@Dan @Al - Dan I've actually heard that ... don't add music. In fact, don't add camera direction, nothing. Just make sure it's a smooth, compelling read. The Script will speak for itself. Besides, once it's out of your hands, they'll likely have their own way with it anyway. I agree ... as far as actual submission goes. However, Al makes a good point using it for ones own personal use. I've posted to this lounge somewhere that I'm nearing final draft of my first screenplay. I'm very near submission so I'm going over this lounge and connecting with Writers so that I can better navigate through all of this. Perhaps one of these days I'll be able to get away with all the extras in my submitted scripts but, for now, songs or anything else are for my own personal use and it helps significantly.

Jordan Evans

I used songs in my horror script. In some cases they'd work for the scene. In other cases no. The point of using a song for me is to capture the character's taste in music and also establish the feel of a scene. This inspiration can help those creating the movie to understand a writers vision. I find it stupid to throw a script in the trash because a character put on their favorite song. Don't tell me big no no.

Dan MaxXx

scripts that sell - clean, easy read, written by a WRITER who knows his/her job . scripts that don't sell - overwritten, lots of stage direction, camera & acting suggestions, tries to reinvent the wheel. a really good script is character(s) in action. that's it. characters in action. u dont need a music score or soundtrack. thats just stupid to do in a spec script by a newbie.

Al Hibbert

If you break a rule you better have a good reason why you did it and it better work would you agree with that Dan?

Dan Guardino

Jordan. It might be stupid for someone to throw a screenplay in the trash because the screenwriter decided to add music it but that's where it could end up if it is a spec screenplay.

Dan MaxXx

@Al yes, Al. there are no real rules. whatever works but most people here are at GROUND ZERO. they are the bottom of the pile. spec scripts go to a Reader. U have to get pass the Reader before u get to the Agent or whoever writes the paycheck. forget about Quentin tarantino. Q T can write on wet toilet paper and Agents would kill to read his scripts.

Al Hibbert

Dan, I agree that on a 'spec' script (which I've never tried to do before), it would probably be important to stay pretty close to the format the the other episodes were written in. My point is only that in general, if you're doing something 'original', on the first pass you should write and it flow, if you hear a song in there put it in. But, by the time you go to sell it, on the final draft, it shouldn't have specific songs or very many camera directions. Unless you're QT.

Shelly J Buckman

@Dan - Your comments, at least the ones I've been reading, are very hard nosed and I love it! Yes, so many of us are at Ground Zero and your understanding of that seems to be driving these comments. It's a given that we've got a handle on the creative side or we shouldn't be writers but the business end of the stick ... getting that first read ... we have NO leeway. We can't afford to break ANY rules. You keep reinforcing the basics ... step 1, step 2, step 3, period. Just wanted to say it's helpful. Keeps me on point. Thank you!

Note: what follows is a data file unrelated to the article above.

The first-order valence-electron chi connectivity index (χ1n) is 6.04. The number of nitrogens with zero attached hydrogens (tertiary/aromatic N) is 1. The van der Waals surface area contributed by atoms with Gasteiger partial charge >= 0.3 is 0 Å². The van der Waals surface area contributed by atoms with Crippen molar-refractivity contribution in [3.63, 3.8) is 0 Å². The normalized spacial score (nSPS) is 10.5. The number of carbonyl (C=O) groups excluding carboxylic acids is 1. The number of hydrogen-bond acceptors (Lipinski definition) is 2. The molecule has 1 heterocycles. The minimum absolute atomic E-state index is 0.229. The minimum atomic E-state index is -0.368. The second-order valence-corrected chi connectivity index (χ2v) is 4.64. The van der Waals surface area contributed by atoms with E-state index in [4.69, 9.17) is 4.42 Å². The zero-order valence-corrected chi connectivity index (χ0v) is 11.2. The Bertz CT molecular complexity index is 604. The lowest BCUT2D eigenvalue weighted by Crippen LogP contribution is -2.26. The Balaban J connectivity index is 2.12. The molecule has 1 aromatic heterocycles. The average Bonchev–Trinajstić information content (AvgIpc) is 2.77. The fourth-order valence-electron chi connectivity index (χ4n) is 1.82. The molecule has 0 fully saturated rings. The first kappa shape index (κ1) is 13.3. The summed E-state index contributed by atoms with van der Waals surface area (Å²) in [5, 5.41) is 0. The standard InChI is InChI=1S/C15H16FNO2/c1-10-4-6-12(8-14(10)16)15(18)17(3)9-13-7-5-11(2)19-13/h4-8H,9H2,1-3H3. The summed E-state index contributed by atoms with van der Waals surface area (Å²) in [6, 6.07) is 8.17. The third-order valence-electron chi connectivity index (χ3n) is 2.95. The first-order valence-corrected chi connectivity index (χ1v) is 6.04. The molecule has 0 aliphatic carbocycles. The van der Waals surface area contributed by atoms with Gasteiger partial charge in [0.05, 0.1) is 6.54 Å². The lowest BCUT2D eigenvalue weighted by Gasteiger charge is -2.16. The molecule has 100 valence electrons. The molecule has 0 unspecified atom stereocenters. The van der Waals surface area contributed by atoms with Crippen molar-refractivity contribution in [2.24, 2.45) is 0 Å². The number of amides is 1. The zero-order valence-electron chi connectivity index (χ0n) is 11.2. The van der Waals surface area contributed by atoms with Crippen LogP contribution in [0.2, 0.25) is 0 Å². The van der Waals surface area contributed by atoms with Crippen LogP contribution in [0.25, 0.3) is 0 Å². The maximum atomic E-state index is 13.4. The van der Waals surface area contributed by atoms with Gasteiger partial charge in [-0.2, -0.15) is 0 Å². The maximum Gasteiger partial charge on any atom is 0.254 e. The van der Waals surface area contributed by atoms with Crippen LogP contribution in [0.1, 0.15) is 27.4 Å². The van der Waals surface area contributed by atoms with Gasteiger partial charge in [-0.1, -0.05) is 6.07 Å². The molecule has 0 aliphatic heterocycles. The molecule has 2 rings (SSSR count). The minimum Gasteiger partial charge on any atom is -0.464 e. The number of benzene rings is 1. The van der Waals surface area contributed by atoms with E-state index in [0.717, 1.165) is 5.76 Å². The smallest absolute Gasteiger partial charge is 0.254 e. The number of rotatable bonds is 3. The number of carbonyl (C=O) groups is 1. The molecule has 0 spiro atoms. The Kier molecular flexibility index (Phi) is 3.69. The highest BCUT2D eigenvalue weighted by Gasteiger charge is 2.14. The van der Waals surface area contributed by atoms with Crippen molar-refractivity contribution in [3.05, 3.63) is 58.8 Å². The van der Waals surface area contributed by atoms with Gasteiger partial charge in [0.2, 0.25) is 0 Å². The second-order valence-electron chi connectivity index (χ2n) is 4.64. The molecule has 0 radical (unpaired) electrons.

Dan MaxXx

@al people should do their homework and read scripts by professional writers. there is very little music or camera direction. Just be the Writer. write the story.

Al Hibbert

I try not to contradict people that know what they're doing, like you obviously do. But, you didn't get my point.

Dan MaxXx

music can be a 'character' in scripts but on paper, on pages, if a music reference is used constantly as suggestions, I'd give up reading. separate the script from the finished movie.

Andrew Bruce Lockhart

if music can change what your food tastes like (It can) imagine what it can do to what you write? I can't listen to music when I'm writing.. well maybe classical that I don't know...but otherwise I steer clear. If I imagine a scene I don't hear music or sfx. I try and see the plot or character development and where what I am writing is taking that. The music is someone else's baby that once I've finished with my millionth draft I am sure I will have an opinion about :-)

Geoff Hall

When thinking of writing transitions or directions, some may find this article of interest. http://nofilmschool.com/2013/05/5-tips-screenplay-transitions-improve-sc...

Geoff Hall

And here's an example from Tarantino's 'Pulp Fiction'. Mia and Vincent dance to Chuck Berry's "YOU NEVER CAN TELL". They make hand movements as they dance.

Shelly J Buckman

@Geoff Thanks for the link!

Dan MaxXx

lol no one here is tarantino

Dan Guardino

A friend of mine worked on Pulp Fiction. The rights to the music were already secured when he wrote that.

Dan MaxXx

the Writer should consider it takes 2 or 3 years to fast track a script into a movie . make sure your 'soundtrack' songs won't be dated in the future.